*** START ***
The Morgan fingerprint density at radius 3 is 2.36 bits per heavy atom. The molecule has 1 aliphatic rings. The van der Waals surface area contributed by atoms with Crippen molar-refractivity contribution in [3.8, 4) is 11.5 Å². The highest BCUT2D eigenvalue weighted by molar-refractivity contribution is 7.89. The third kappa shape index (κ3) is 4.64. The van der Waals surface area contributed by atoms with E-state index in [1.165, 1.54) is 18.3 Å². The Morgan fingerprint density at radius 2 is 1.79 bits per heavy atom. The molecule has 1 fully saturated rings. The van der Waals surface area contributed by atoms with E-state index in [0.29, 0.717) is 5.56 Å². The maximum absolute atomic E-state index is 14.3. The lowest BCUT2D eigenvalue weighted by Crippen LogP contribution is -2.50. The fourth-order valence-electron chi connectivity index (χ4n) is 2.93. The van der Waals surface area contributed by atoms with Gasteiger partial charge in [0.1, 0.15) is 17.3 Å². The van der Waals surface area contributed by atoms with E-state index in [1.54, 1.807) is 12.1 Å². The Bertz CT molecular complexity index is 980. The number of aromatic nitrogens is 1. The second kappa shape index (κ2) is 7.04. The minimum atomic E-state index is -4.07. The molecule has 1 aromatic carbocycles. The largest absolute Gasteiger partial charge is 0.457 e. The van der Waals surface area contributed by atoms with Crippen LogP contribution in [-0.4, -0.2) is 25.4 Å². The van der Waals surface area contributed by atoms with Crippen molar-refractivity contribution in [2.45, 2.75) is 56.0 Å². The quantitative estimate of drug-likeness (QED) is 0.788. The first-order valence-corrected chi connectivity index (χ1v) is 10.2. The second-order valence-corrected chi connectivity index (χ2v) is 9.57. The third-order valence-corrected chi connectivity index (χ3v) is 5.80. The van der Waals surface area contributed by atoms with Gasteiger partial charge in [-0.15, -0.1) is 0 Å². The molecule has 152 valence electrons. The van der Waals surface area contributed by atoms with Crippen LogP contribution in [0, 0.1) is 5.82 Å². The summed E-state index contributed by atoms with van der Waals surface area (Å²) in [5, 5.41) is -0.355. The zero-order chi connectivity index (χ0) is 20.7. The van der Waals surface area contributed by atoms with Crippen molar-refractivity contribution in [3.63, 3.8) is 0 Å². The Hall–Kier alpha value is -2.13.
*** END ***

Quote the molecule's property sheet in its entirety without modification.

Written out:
The Morgan fingerprint density at radius 3 is 2.36 bits per heavy atom. The molecule has 1 aliphatic rings. The van der Waals surface area contributed by atoms with Crippen molar-refractivity contribution in [3.8, 4) is 11.5 Å². The highest BCUT2D eigenvalue weighted by molar-refractivity contribution is 7.89. The third kappa shape index (κ3) is 4.64. The van der Waals surface area contributed by atoms with E-state index in [1.165, 1.54) is 18.3 Å². The Morgan fingerprint density at radius 2 is 1.79 bits per heavy atom. The molecule has 1 fully saturated rings. The van der Waals surface area contributed by atoms with E-state index in [0.29, 0.717) is 5.56 Å². The maximum absolute atomic E-state index is 14.3. The lowest BCUT2D eigenvalue weighted by Crippen LogP contribution is -2.50. The fourth-order valence-electron chi connectivity index (χ4n) is 2.93. The van der Waals surface area contributed by atoms with Gasteiger partial charge in [0.1, 0.15) is 17.3 Å². The van der Waals surface area contributed by atoms with E-state index in [1.54, 1.807) is 12.1 Å². The Bertz CT molecular complexity index is 980. The number of aromatic nitrogens is 1. The second kappa shape index (κ2) is 7.04. The minimum atomic E-state index is -4.07. The molecule has 1 aromatic carbocycles. The largest absolute Gasteiger partial charge is 0.457 e. The van der Waals surface area contributed by atoms with Crippen LogP contribution in [-0.4, -0.2) is 25.4 Å². The van der Waals surface area contributed by atoms with Crippen molar-refractivity contribution in [2.45, 2.75) is 56.0 Å². The quantitative estimate of drug-likeness (QED) is 0.788. The first-order valence-corrected chi connectivity index (χ1v) is 10.2. The second-order valence-corrected chi connectivity index (χ2v) is 9.57. The third-order valence-corrected chi connectivity index (χ3v) is 5.80. The van der Waals surface area contributed by atoms with Gasteiger partial charge in [-0.15, -0.1) is 0 Å². The molecule has 152 valence electrons. The van der Waals surface area contributed by atoms with Crippen LogP contribution in [0, 0.1) is 5.82 Å². The summed E-state index contributed by atoms with van der Waals surface area (Å²) in [5, 5.41) is -0.355. The zero-order chi connectivity index (χ0) is 20.7. The van der Waals surface area contributed by atoms with Crippen molar-refractivity contribution in [3.63, 3.8) is 0 Å². The Hall–Kier alpha value is -2.13.